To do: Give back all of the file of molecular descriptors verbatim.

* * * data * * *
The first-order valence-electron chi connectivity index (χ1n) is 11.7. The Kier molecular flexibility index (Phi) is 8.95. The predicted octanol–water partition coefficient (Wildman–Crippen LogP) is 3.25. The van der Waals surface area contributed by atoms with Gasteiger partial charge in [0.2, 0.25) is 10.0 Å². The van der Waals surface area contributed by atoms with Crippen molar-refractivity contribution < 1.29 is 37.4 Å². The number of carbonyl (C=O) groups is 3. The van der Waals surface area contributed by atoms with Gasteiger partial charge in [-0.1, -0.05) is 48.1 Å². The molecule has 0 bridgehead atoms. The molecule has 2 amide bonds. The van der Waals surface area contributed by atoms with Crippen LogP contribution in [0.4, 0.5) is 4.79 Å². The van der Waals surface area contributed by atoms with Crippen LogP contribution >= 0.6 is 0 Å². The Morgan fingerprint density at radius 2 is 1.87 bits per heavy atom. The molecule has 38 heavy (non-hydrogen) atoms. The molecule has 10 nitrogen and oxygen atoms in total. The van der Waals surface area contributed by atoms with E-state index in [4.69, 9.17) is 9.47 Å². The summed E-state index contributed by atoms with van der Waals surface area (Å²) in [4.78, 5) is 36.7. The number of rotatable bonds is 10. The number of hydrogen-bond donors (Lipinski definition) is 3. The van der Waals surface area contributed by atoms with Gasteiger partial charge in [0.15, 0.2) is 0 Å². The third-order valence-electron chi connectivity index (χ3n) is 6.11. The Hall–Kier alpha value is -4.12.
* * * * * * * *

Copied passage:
The first-order valence-electron chi connectivity index (χ1n) is 11.7. The Kier molecular flexibility index (Phi) is 8.95. The predicted octanol–water partition coefficient (Wildman–Crippen LogP) is 3.25. The van der Waals surface area contributed by atoms with Gasteiger partial charge in [0.2, 0.25) is 10.0 Å². The van der Waals surface area contributed by atoms with Crippen molar-refractivity contribution < 1.29 is 37.4 Å². The number of carbonyl (C=O) groups is 3. The van der Waals surface area contributed by atoms with Gasteiger partial charge in [-0.1, -0.05) is 48.1 Å². The molecule has 0 bridgehead atoms. The molecule has 2 amide bonds. The van der Waals surface area contributed by atoms with Crippen LogP contribution in [0.4, 0.5) is 4.79 Å². The van der Waals surface area contributed by atoms with Crippen LogP contribution >= 0.6 is 0 Å². The Morgan fingerprint density at radius 2 is 1.87 bits per heavy atom. The molecule has 38 heavy (non-hydrogen) atoms. The molecule has 10 nitrogen and oxygen atoms in total. The van der Waals surface area contributed by atoms with E-state index in [4.69, 9.17) is 9.47 Å². The summed E-state index contributed by atoms with van der Waals surface area (Å²) in [4.78, 5) is 36.7. The number of rotatable bonds is 10. The number of hydrogen-bond donors (Lipinski definition) is 3. The van der Waals surface area contributed by atoms with Gasteiger partial charge in [0.15, 0.2) is 0 Å². The third-order valence-electron chi connectivity index (χ3n) is 6.11. The Hall–Kier alpha value is -4.12.